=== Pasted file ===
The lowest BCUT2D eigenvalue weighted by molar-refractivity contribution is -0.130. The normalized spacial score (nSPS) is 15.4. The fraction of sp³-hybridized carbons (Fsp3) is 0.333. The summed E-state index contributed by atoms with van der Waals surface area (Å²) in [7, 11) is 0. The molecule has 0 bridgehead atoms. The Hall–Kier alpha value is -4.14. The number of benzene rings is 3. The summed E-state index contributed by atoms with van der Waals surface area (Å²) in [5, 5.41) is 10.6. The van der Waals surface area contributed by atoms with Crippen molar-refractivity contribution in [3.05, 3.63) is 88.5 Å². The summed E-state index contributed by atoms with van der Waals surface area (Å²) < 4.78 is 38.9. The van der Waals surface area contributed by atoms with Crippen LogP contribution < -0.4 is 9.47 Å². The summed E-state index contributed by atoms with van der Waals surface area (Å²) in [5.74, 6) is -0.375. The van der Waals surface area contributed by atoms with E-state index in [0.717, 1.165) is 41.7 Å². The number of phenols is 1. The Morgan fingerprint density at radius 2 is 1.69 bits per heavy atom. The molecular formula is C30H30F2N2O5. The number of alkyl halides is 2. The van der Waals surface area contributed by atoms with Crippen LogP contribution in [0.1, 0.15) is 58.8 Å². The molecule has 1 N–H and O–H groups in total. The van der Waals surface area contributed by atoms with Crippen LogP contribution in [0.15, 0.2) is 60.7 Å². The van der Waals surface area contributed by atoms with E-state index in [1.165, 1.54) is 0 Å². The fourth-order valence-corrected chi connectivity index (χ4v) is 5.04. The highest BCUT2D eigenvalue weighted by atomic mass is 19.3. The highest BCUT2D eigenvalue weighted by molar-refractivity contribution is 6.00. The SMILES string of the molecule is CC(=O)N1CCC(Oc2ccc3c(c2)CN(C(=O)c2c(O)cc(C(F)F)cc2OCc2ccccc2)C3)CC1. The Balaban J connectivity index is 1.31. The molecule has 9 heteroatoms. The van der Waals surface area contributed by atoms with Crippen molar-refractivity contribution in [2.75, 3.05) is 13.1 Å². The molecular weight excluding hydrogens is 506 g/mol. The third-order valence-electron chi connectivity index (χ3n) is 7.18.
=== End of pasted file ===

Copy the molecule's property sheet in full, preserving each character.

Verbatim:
The lowest BCUT2D eigenvalue weighted by molar-refractivity contribution is -0.130. The normalized spacial score (nSPS) is 15.4. The fraction of sp³-hybridized carbons (Fsp3) is 0.333. The summed E-state index contributed by atoms with van der Waals surface area (Å²) in [7, 11) is 0. The molecule has 0 bridgehead atoms. The Hall–Kier alpha value is -4.14. The number of benzene rings is 3. The summed E-state index contributed by atoms with van der Waals surface area (Å²) in [5, 5.41) is 10.6. The van der Waals surface area contributed by atoms with Crippen molar-refractivity contribution in [3.05, 3.63) is 88.5 Å². The summed E-state index contributed by atoms with van der Waals surface area (Å²) < 4.78 is 38.9. The van der Waals surface area contributed by atoms with Crippen LogP contribution < -0.4 is 9.47 Å². The summed E-state index contributed by atoms with van der Waals surface area (Å²) in [5.74, 6) is -0.375. The van der Waals surface area contributed by atoms with E-state index in [0.717, 1.165) is 41.7 Å². The number of phenols is 1. The Morgan fingerprint density at radius 2 is 1.69 bits per heavy atom. The molecular formula is C30H30F2N2O5. The number of alkyl halides is 2. The van der Waals surface area contributed by atoms with Crippen LogP contribution in [0.1, 0.15) is 58.8 Å². The molecule has 1 N–H and O–H groups in total. The van der Waals surface area contributed by atoms with Crippen LogP contribution in [0.15, 0.2) is 60.7 Å². The van der Waals surface area contributed by atoms with E-state index in [1.165, 1.54) is 0 Å². The fourth-order valence-corrected chi connectivity index (χ4v) is 5.04. The highest BCUT2D eigenvalue weighted by atomic mass is 19.3. The highest BCUT2D eigenvalue weighted by molar-refractivity contribution is 6.00. The SMILES string of the molecule is CC(=O)N1CCC(Oc2ccc3c(c2)CN(C(=O)c2c(O)cc(C(F)F)cc2OCc2ccccc2)C3)CC1. The Balaban J connectivity index is 1.31. The molecule has 9 heteroatoms. The van der Waals surface area contributed by atoms with Crippen molar-refractivity contribution in [2.75, 3.05) is 13.1 Å². The molecular weight excluding hydrogens is 506 g/mol. The third-order valence-electron chi connectivity index (χ3n) is 7.18.